Jazz demands (or at least requests) that its practitioners come to the stage with a storehouse of musical knowledge–a solid foundation for the improvising that defines the idiom. So the steady parade of jazz prodigies remains surprising: Charlie Parker, Miles Davis, Lee Morgan, McCoy Tyner, Kenny Barron, and Wynton Marsalis are among those who made a serious impression before their 20th birthdays. I hesitate to put pianist Taylor Eigsti in their company; no 18-year-old should have to brook such a comparison. But I also hesitate not to, because he already reveals an unusually mature musical awareness and an impressive grasp of his own abilities, as well as a sense of what he needs to avoid. On his fourth album, Resonance (due next month on Bop City), Eigsti doesn’t try to overplay the fast stuff–a blistering version of Sonny Rollins’s “Oleo” benefits from his decision to concentrate on relatively uncluttered single-note lines (which makes a manic stride-piano break, a la Earl Hines, all the more effective). And on the slow and moody material (a minefield for veterans, let alone younger players) he neither drags nor rushes: his motile and mysterious arrangement of “Angel Eyes” rescues the standard from cliche and proves that he can distinguish sentiment from bathos. I look forward to hearing more of Eigsti’s own compositions; the several on this album, while not terrifically innovative, spark some of his most spirited improvising. A protege of Dave Brubeck, Eigsti last appeared in town at the 2001 Chicago Jazz Festival, performing some of the more challenging piano parts in Brubeck’s resurrection of material from his forward-leaning octet of the late 1940s; he works this week with Ramsey Lewis’s unimpeachable Chicago-based rhythm section, bassist Larry Gray and drummer Ernie Adams. Friday and Saturday, July 11 and 12, 9 and 11 PM, and Sunday, July 13, 4, 8, and 10 PM, Jazz Showcase, 59 W. Grand; 312-670-2473.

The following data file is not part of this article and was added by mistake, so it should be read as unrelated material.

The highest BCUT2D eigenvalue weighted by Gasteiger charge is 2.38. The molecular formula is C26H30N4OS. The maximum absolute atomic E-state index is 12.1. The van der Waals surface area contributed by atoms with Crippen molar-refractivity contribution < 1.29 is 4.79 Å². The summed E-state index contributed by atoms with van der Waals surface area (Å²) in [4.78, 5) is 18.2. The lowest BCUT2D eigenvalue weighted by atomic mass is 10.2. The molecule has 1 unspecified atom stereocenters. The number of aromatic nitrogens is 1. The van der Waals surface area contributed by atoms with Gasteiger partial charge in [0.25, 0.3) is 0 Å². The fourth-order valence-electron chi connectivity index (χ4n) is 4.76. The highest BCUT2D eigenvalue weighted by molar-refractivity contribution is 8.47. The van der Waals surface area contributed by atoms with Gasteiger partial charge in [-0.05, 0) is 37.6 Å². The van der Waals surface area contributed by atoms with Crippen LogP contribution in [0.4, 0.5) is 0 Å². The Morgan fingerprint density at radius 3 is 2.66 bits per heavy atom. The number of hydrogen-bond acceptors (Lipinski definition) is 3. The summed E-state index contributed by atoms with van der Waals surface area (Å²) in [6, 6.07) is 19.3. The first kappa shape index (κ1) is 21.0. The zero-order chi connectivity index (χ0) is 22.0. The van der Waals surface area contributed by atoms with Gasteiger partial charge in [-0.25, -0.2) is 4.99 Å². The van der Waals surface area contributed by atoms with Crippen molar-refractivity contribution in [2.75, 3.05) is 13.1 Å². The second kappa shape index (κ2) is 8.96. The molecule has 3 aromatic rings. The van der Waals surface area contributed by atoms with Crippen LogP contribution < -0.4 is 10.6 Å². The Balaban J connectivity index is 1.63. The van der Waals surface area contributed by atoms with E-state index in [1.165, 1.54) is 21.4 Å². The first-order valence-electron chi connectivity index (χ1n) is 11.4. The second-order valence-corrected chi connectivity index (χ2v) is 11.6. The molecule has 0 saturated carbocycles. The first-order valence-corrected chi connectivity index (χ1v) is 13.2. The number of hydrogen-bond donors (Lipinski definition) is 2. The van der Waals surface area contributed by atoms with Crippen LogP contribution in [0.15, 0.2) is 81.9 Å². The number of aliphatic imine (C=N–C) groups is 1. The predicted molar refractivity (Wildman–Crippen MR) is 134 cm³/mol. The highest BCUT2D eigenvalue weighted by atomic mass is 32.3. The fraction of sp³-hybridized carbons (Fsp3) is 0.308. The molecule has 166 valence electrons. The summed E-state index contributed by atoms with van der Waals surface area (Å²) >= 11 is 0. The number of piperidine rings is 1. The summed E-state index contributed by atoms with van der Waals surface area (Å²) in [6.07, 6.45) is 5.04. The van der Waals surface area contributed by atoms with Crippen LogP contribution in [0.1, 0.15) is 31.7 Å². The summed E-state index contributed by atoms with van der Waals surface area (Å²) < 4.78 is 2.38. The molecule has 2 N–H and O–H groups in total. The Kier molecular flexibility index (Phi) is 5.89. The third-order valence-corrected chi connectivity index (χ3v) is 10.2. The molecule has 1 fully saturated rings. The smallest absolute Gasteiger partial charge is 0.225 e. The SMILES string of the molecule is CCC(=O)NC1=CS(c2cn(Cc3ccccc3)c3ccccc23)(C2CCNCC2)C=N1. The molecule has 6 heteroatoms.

Art accompanying story in printed newspaper (not available in this archive): photo/Michael Jackson.